Much like Kermit the Frog and Fozzie the Bear passing a fork in the road , the explosive growth of solar has many in and around the solar industry exclaiming in Kermit-like fashion, “I don’t believe it.” No longer is solar relegated to being the energy option when no other options are available (e.g., space satellites, remote cell towers or oil rigs), nor is it the electricity source that represents less than a tenth of a tenth of a percent of electricity generation.

Rather, FERC filings reveal that large solar installations comprised 21% of all generation capacity additions in 2013, allowing solar to finish 2013 as the second largest source of new generation capacity behind natural gas. This number would be even higher if it included new smaller-scale (e.g., residential) systems.

Reconsidering the solar value proposition
Given solar PV’s more prominent position among generation resources, a number of states are taking a fresh look at PV’s value proposition, including Arizona, California, Colorado, Hawaii, Minnesota and North Carolina, to name a few.

One particularly interesting example is the State of Minnesota. The first state to pass Net Metering legislation, Minnesota is once again setting precedent by objectively comparing the benefits and costs of PV to those of traditional generation resources. To do this, Minnesota is creating a Value of Solar (VOS) Methodology that investor-owned utilities could use to determine the value of electricity produced by distributed PV resources on an annual basis.

Despite the relatively small installed PV capacity in Minnesota, this approach has captured significant national attention as utilities, regulators and the PV industry contemplate the best way for PV to adapt to its new position within the electrical grid.

Factoring in avoided costs
Regardless of the particular method by which PV’s value proposition is assessed, PV as a generation resource presents a number of benefits as well as some costs. The most obvious of these is the benefit that PV provides from avoided fuel costs (e.g., the cost of natural gas). However, PV also provides additional benefits to the grid centered around deferred or avoided generation capacity increases, as well as deferred or avoided transmission and distribution capacity increases.

In order for PV to effectively defer or avoid capacity increases, distributed PV production must help reduce the utility’s peak generation-load, peak transmission-load, and/or peak distribution-load, thereby reducing the need for additional infrastructure. To determine whether such peak-load reductions occur, two load-matching factors are commonly used:

  1. the effective load-carrying capability (ELCC); and
  2. the peak-load reduction (PLR).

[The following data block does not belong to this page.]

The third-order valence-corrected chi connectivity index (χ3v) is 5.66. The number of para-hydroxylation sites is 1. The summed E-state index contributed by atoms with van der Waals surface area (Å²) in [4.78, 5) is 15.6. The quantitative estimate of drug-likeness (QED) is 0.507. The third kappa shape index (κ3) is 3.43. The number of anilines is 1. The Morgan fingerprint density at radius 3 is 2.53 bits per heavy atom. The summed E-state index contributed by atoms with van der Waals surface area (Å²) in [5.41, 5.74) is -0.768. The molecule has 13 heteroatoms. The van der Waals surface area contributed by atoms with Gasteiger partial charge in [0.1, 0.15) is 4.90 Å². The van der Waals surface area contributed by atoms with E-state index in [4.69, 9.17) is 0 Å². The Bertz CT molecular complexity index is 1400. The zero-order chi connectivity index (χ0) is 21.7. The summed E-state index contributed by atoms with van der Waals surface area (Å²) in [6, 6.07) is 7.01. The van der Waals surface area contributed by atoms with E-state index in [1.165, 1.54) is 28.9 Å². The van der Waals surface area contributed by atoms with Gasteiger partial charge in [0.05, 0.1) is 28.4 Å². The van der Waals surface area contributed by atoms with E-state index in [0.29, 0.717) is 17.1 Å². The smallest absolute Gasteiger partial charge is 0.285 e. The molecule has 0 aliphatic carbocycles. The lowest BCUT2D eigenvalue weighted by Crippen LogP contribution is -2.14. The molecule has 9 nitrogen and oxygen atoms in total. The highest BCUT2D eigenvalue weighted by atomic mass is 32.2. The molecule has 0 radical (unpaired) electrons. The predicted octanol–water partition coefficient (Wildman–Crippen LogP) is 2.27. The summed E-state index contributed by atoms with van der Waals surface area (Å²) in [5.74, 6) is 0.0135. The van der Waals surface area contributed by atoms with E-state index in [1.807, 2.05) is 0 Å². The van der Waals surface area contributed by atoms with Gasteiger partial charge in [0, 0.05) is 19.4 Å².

The ELCC is applicable to generation and transmission load reductions, while the PLR is applicable to distribution load reductions.

In a recent VOS study, ELCC and PLR avoided capacity costs contributed roughly 25% of PV’s value, making them two critical factors in the calculation of PV’s value. This is clearly illustrated in Figure 1 below (borrowed from Minnesota’s draft VOS Methodology), in which the ELCC and PLR factor into the calculation of four of the eight PV value components that Minnesota has proposed in its draft VOS Methodology.


Calculating ELCC and PLR
ELCC is a statistical measure of PV’s effective generation capacity. Although there are different methods used to calculate ELCC, they all require an analysis of how PV reduces loads during top load hours of the year. For example, under Midwest Independent System Operator (MISO) rules, the PV output is averaged for all hours ending at 2 p.m., 3 p.m., and 4 p.m. during June, July and August over the most recent three years. To the extent that PV output is high during those critical hours, PV will provide beneficial capacity to the system, and it will be assigned a high ELCC.

PLR is a more straightforward calculation: determine the peak load reduction attributable to PV on the distribution substation. Note that in this case, PV output in only a single, highly critical hour is relevant. If the local distribution load peaks late in the day or after sundown, then PV in that area provides no capacity benefit. If the peak hour is in the middle of the afternoon, then PV will likely be assigned a high PLR.

Whether calculating ELCC or PLR, utilities require analysis tools to perform the calculations correctly. Utilities need measured load data for every hour, and they need corresponding PV production (metered or modeled) for every hour.

In Part 2 of this post, we’ll discuss the critical data and analytics necessary to navigate to ELCC and PLR, and arrive at a new understanding of the value proposition of solar.